Josh Sassanella: The concert is going to be our star-studded lineup singing a lot of Rock, some folk/singer songwriter tunes (with an edge of country, after all most of the show is set in Dallas,TX) and a little jazz. Our five piece band is killer, and it should be a pretty fun. People ask what the music is like and I say, if the Beatles and The Civil Wars had a baby, that’s what Oswald would sound like.

Where can we learn more?

Josh Sassanella: Tony nailed this one too!!

What is next for the show?

Josh Sassanella: Musicals take work. 5 years in, I think we’re getting close. I’m a process guy. That is where my joy comes from.  However, while we’ve done a good job at keeping our cards close to our chest thus far, there will always be a time for people to see what we’ve been up to. Monday night is it! After that we’re going to see where the momentum takes us. I’m pretty open, just as long as we keep developing our story into something that matters to the people who see it.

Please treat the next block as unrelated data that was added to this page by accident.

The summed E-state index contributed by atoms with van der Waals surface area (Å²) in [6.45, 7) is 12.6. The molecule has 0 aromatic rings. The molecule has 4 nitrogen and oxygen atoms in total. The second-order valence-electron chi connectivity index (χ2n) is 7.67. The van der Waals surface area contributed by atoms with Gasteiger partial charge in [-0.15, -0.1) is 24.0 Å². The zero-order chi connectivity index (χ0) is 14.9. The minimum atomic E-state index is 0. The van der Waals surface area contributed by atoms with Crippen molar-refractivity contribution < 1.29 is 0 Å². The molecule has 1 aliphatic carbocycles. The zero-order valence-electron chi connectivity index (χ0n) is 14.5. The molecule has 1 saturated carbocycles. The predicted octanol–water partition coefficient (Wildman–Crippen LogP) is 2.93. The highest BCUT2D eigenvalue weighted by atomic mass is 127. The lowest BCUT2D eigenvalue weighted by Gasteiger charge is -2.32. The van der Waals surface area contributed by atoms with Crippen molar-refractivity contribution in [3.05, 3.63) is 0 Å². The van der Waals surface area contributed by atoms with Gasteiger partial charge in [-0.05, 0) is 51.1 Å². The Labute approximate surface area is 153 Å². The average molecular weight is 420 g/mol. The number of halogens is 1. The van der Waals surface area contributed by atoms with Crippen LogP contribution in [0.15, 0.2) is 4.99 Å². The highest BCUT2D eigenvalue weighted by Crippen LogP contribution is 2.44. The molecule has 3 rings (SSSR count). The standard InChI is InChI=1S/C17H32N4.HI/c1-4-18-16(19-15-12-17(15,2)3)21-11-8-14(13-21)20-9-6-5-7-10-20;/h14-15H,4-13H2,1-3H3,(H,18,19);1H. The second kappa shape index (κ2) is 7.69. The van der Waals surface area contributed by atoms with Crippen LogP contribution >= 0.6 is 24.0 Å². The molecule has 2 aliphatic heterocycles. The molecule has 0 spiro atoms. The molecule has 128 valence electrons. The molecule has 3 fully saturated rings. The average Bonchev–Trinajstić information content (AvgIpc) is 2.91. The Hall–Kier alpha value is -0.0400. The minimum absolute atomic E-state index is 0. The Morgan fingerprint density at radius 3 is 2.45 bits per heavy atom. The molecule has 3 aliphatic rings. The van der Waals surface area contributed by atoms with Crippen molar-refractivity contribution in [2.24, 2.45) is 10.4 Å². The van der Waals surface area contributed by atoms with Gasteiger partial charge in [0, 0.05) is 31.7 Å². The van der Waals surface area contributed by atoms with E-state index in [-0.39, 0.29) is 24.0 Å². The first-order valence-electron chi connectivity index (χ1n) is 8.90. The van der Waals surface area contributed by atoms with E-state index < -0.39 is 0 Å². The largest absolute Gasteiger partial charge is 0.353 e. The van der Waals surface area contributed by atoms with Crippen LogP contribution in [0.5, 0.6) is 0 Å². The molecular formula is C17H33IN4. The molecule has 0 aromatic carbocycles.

What do you want people to take away from this show?

Josh Sassanella: If you mean in terms of the concert, I think Tony and I wanted to write a show that we would be excited to perform in every night, something that wasn’t too derivative and something that’s exciting, thought-provoking and edgy. I think we’ve done that and while the music captures some very exciting moments of the show, what I really want people to walk away with is an eagerness to hear the story next.  A million musicals have great songs, but the hits, the musicals that are timeless and live on in the American Musical Theatre zeitgeist, stand firmly on a great book.